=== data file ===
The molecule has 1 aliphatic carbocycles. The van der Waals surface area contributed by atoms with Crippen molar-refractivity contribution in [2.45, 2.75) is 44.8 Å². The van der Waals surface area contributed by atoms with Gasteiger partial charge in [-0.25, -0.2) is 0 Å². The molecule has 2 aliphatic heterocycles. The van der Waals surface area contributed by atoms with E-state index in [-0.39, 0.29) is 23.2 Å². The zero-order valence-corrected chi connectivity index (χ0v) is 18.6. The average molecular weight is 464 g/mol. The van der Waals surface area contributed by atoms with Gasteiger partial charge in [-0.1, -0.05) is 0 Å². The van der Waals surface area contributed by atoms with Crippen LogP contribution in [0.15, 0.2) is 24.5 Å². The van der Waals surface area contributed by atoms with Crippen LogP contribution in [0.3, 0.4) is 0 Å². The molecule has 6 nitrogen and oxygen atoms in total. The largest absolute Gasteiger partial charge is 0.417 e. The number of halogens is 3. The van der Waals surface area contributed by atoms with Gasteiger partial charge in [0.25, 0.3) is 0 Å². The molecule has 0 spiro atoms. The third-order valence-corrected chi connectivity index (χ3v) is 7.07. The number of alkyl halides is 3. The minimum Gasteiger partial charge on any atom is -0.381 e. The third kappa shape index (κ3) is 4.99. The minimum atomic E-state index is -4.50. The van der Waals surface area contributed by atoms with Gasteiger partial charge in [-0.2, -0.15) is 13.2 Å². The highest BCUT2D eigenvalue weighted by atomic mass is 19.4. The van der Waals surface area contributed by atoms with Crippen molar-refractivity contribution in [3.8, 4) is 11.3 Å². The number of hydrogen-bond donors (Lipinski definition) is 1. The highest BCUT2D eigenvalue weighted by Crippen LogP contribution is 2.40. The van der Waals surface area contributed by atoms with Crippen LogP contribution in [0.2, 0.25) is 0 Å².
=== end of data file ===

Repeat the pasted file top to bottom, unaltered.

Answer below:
The molecule has 1 aliphatic carbocycles. The van der Waals surface area contributed by atoms with Crippen molar-refractivity contribution in [2.45, 2.75) is 44.8 Å². The van der Waals surface area contributed by atoms with Gasteiger partial charge in [-0.25, -0.2) is 0 Å². The molecule has 2 aliphatic heterocycles. The van der Waals surface area contributed by atoms with E-state index in [-0.39, 0.29) is 23.2 Å². The zero-order valence-corrected chi connectivity index (χ0v) is 18.6. The average molecular weight is 464 g/mol. The van der Waals surface area contributed by atoms with Gasteiger partial charge in [-0.1, -0.05) is 0 Å². The van der Waals surface area contributed by atoms with Crippen LogP contribution in [0.15, 0.2) is 24.5 Å². The van der Waals surface area contributed by atoms with Crippen LogP contribution in [0.3, 0.4) is 0 Å². The molecule has 6 nitrogen and oxygen atoms in total. The largest absolute Gasteiger partial charge is 0.417 e. The number of halogens is 3. The van der Waals surface area contributed by atoms with Gasteiger partial charge in [0.25, 0.3) is 0 Å². The molecule has 0 spiro atoms. The third-order valence-corrected chi connectivity index (χ3v) is 7.07. The number of alkyl halides is 3. The minimum Gasteiger partial charge on any atom is -0.381 e. The third kappa shape index (κ3) is 4.99. The minimum atomic E-state index is -4.50. The van der Waals surface area contributed by atoms with Gasteiger partial charge in [-0.2, -0.15) is 13.2 Å². The highest BCUT2D eigenvalue weighted by atomic mass is 19.4. The van der Waals surface area contributed by atoms with Crippen molar-refractivity contribution in [3.8, 4) is 11.3 Å². The number of hydrogen-bond donors (Lipinski definition) is 1. The highest BCUT2D eigenvalue weighted by Crippen LogP contribution is 2.40. The van der Waals surface area contributed by atoms with Crippen LogP contribution in [0.2, 0.25) is 0 Å².